I worked real hard at keeping my cool and emailed him back letting him know that it would make absolutely no sense to build a potentially 100 plus million dollar company on borrowed code. Further more, although he had mentioned his code was a part of a package he had never, ever mentioned that it was a LICENSED Package. Had he properly disclose this information we never would have agreed to sign-on with him.

With all that being said, we only needed him to agree we had ownership of the code and he would retain his own rights to his initial code. We would further agree to not sale his code to anyone else or use it for any other projects other then Why Go Solo. All future expansion of the code we had developed to meet our needs and paid full development cost for, would solely be ours, unless, we deemed is safe to share.

He replied saying, he disagreed and he didn't see anything wrong with using licensed code and that he had mentioned his code was a package, which is why he can offer it at low cost. Thankfully, he also agreed to give us our money back.

A package is night and day from a licensed package. A part of me wanted to reply and ask him if he thought I was really that stupid or ignorant and what in God’s name gave him that impression. I didn’t. I asked for our refund and wished him luck. Although, I did clue him in that he needs to legally disclose his terms and conditions and that he is NOT the only show in town offering what he has to offer, he ought to check-out Ning.

He missed a golden opportunity. It’s a set-back for us…but then again, Thursday afternoon we were in someone else’s office discussing our needs.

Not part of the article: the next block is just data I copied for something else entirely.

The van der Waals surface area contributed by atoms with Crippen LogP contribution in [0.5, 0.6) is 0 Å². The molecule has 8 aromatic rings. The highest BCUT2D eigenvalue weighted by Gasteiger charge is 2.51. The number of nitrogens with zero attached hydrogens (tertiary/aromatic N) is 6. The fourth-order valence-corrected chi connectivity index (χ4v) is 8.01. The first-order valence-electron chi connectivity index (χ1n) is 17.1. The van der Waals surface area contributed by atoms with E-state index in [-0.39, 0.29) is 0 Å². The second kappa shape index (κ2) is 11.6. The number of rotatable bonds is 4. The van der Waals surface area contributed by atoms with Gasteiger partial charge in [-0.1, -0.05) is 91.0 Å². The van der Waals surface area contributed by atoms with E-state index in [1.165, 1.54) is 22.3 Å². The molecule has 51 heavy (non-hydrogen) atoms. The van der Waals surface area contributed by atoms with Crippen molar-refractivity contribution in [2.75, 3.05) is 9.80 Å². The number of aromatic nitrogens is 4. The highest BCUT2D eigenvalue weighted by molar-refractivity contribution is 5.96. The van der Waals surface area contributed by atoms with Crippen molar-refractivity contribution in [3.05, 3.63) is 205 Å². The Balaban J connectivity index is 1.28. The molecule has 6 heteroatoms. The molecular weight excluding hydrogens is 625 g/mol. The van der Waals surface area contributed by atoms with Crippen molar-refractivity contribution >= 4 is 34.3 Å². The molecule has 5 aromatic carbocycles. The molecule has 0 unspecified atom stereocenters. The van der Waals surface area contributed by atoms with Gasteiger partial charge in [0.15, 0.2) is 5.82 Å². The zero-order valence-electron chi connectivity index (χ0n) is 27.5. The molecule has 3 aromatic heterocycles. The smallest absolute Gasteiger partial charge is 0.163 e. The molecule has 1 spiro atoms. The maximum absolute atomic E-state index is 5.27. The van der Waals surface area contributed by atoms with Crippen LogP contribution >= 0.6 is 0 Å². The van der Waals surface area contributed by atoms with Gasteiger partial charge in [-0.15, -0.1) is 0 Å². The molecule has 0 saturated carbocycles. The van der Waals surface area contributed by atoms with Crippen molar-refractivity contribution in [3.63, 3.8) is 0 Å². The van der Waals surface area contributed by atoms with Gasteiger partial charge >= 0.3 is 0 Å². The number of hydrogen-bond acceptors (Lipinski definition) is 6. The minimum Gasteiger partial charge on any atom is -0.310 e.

Back to LeftJab for a second, I did have him sign a non-disclosure agreement and we did already provide him with a new feature he hadn’t thought of—I will keep an eye on what he does. If I see him implement our idea, I will legally jump that his throat at that point. If by chance, he’s arrogant enough to still think I’m ignorant, stupid or a push-over; he’ll get a rude awakening.

I do wonder how many of his other clients might someday be looking to sell the company they developed on his platform and he’ll then, at that time, tell them that his package has been a licensed deal and if they want to sell, they have to buy his code first…

I don’t understand dishonest people, business people who lack customer service skills and ability to build partnerships, or people who lack vision.

There is a huge difference between business owners and entrepreneurs. In my own words here is how I see things: Business owners have their businesses work them and most often, not for all that much money. They usually lack vision and ability to take real risks. Business owners will work for the rest of their lives and they might retire comfortably after selling their businesses, but they never really stepped out of their comfort zones.

Entrepreneurs on the other hand, create and work their businesses for the joy, challenges and excitement. They take big risks (if they fail, they do it again), they grow their businesses and eventually they hit big pay days. They never stay in a comfort zone and they are always exploring.

Well, heck, I believe everything happens for a reason…and this too shall pass. Success is the best form of pay back.

1 comment:

Petri I. Salonen said...

This posting is a very good example of how some individuals treat software IP and also a very good example that one has to be very careful with small programming shops. I have built more than 30 international software products during my career and have been part of selling a software company. When it comes to due diligence, the first question that the buyer is going to pose is who ownes the code. Good luck with you endevour!